A popular term you will come across when working in agile is the “user story.” For the uninitiated, a user story is a technique of expressing software requirements in a specific format, usually:
As a < role of user >, I want to < perform an action >, so that < goal of user >
This adds more detail and description, and it’s sure to include the real need of the user when expressing the requirements.
For agile teams, user stories are a typical way to begin a conversation about a feature. But issues arise when we stop adding more beyond the one-line user story format. Most agile teams are crippled by incomplete, ambiguous and vague user stories that lack depth and details.
In my experience, there are some ways we can ensure that the user stories we craft are usable and valuable in all aspects. In my latest article for Gurock TestRail Blog, I talk about strategies to craft meaningful, understandable and valuable user stories for your agile teams.
We discuss INVEST Principle of User Stories, 3Cs of a User Story and how to learn from Experience of past sprints to improve your user stories. Read the full article here-
Retrospectives are an integral part of every project we undertake, as well as a key ceremony in the Scrum lifecycle. Agile principally stresses the need to perform periodic meetings to reflect on the functioning of the team, their processes and actions and try to improve their shortcomings, so retrospectives are essential. The team gets to look back on their work and answer three key questions: What went well? What did not go well? How can we improve?
Even if agile teams perform retrospectives as a regular part of their project lifecycle, there are a few common mistakes they may be making due to a lack of understanding, perspective or communication, and these mistakes can prevent obtaining the maximum benefits of the retrospective.
In my article for Gurock TestRail blog, I have discussed five common mistakes that we must avoid in Agile Retrospectives.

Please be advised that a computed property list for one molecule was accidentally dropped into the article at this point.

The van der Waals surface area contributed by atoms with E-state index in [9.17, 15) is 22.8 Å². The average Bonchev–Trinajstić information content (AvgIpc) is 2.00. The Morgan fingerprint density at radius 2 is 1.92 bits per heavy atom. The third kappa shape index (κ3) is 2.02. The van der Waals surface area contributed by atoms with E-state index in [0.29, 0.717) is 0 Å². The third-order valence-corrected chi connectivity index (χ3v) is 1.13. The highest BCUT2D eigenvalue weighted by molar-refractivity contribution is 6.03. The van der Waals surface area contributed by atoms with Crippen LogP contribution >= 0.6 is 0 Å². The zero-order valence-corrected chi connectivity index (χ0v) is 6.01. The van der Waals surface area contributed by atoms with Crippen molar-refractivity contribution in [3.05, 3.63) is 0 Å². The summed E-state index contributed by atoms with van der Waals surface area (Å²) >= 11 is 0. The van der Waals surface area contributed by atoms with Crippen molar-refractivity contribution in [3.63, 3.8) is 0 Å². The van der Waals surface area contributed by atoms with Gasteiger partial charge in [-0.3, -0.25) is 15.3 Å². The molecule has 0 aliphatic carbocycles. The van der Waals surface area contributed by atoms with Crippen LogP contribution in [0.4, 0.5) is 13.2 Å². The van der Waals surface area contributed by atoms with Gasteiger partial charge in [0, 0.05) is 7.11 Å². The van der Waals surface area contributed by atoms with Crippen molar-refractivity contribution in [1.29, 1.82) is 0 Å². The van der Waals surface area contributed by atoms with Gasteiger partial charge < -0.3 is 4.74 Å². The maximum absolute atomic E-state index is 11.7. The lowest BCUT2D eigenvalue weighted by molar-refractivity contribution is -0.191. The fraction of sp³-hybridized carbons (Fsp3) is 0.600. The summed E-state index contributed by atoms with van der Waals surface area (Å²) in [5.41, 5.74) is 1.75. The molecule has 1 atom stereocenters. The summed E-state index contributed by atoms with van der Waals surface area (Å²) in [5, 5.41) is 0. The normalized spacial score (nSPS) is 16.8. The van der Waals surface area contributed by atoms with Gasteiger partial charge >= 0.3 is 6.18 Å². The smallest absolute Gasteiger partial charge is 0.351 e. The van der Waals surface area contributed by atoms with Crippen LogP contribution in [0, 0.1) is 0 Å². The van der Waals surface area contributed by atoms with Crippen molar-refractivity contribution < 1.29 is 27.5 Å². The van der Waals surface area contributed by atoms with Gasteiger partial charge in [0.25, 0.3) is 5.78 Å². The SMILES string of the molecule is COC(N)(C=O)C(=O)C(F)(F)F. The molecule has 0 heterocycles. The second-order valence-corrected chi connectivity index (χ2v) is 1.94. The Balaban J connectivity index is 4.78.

>>>Agile testing leaves very little time for documentation. It relies on quick and innovative test case design rather than elaborate test case documents with detailed steps or results. This mirrors the values of Exploratory Testing. When executed right, it needs only lightweight planning with the focus on fluidity without comprehensive documentation or test cases.
From a QA viewpoint, we can learn from the Agile Manifesto key goals; communication, efficiency, collaboration and flexibility. If you improve your QA team in these areas, it will have a positive effect on your QA strategy and company growth.
>>>The Manifesto for Agile Software Development forms the golden rules for all Agile teams today. It gives us four basic values, which assure Agilists a clearer mindset and success in their Agile testing.
Although these values are mostly associated with Agile development, they equally apply to all phases, roles and people within the Agile framework, including Agile testing. As we know, Agile testers’ lives are different, challenging and quite busy. They have a lot to achieve and contribute within the short Agile sprints or iterations, and are frequently faced with dilemmas about what to do and how to prioritise, add value and contribute more to the team.
As testers, we all worked with Excel at some point in our career. If you are using